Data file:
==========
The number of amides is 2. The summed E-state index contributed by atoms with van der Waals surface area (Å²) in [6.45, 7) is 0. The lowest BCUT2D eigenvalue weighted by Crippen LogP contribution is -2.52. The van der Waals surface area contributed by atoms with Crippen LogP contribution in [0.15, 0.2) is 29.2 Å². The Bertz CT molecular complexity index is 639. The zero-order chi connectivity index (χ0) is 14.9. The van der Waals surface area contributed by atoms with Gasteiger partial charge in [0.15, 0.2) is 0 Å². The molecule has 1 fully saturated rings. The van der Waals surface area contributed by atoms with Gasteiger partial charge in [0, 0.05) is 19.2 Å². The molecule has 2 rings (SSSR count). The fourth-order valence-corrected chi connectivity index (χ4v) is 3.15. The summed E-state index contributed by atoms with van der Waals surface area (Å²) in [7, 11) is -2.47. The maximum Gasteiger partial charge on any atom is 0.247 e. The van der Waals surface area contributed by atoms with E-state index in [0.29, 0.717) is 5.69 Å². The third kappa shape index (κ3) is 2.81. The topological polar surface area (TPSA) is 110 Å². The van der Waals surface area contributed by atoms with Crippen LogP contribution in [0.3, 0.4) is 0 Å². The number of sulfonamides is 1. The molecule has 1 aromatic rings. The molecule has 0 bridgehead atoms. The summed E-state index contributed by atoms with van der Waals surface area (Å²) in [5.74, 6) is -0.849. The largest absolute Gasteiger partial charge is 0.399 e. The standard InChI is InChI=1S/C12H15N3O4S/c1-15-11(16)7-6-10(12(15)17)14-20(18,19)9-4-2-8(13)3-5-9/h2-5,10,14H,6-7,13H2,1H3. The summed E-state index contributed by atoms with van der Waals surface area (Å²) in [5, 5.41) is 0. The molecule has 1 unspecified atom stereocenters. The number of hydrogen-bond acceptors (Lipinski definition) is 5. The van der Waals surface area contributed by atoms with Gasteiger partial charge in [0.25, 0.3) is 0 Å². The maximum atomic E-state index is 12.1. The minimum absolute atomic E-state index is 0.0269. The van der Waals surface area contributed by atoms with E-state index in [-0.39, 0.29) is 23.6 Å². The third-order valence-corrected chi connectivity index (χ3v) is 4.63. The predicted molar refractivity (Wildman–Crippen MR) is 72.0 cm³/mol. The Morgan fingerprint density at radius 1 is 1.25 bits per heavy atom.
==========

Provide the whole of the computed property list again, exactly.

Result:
The number of amides is 2. The summed E-state index contributed by atoms with van der Waals surface area (Å²) in [6.45, 7) is 0. The lowest BCUT2D eigenvalue weighted by Crippen LogP contribution is -2.52. The van der Waals surface area contributed by atoms with Crippen LogP contribution in [0.15, 0.2) is 29.2 Å². The Bertz CT molecular complexity index is 639. The zero-order chi connectivity index (χ0) is 14.9. The van der Waals surface area contributed by atoms with Gasteiger partial charge in [0.15, 0.2) is 0 Å². The molecule has 1 fully saturated rings. The van der Waals surface area contributed by atoms with Gasteiger partial charge in [0, 0.05) is 19.2 Å². The molecule has 2 rings (SSSR count). The fourth-order valence-corrected chi connectivity index (χ4v) is 3.15. The summed E-state index contributed by atoms with van der Waals surface area (Å²) in [7, 11) is -2.47. The maximum Gasteiger partial charge on any atom is 0.247 e. The van der Waals surface area contributed by atoms with E-state index in [0.29, 0.717) is 5.69 Å². The third kappa shape index (κ3) is 2.81. The topological polar surface area (TPSA) is 110 Å². The van der Waals surface area contributed by atoms with Crippen LogP contribution in [0.3, 0.4) is 0 Å². The number of sulfonamides is 1. The molecule has 1 aromatic rings. The molecule has 0 bridgehead atoms. The summed E-state index contributed by atoms with van der Waals surface area (Å²) in [5.74, 6) is -0.849. The largest absolute Gasteiger partial charge is 0.399 e. The standard InChI is InChI=1S/C12H15N3O4S/c1-15-11(16)7-6-10(12(15)17)14-20(18,19)9-4-2-8(13)3-5-9/h2-5,10,14H,6-7,13H2,1H3. The summed E-state index contributed by atoms with van der Waals surface area (Å²) in [5, 5.41) is 0. The molecule has 1 unspecified atom stereocenters. The number of hydrogen-bond acceptors (Lipinski definition) is 5. The van der Waals surface area contributed by atoms with Gasteiger partial charge in [0.25, 0.3) is 0 Å². The maximum atomic E-state index is 12.1. The minimum absolute atomic E-state index is 0.0269. The van der Waals surface area contributed by atoms with E-state index in [-0.39, 0.29) is 23.6 Å². The third-order valence-corrected chi connectivity index (χ3v) is 4.63. The predicted molar refractivity (Wildman–Crippen MR) is 72.0 cm³/mol. The Morgan fingerprint density at radius 1 is 1.25 bits per heavy atom.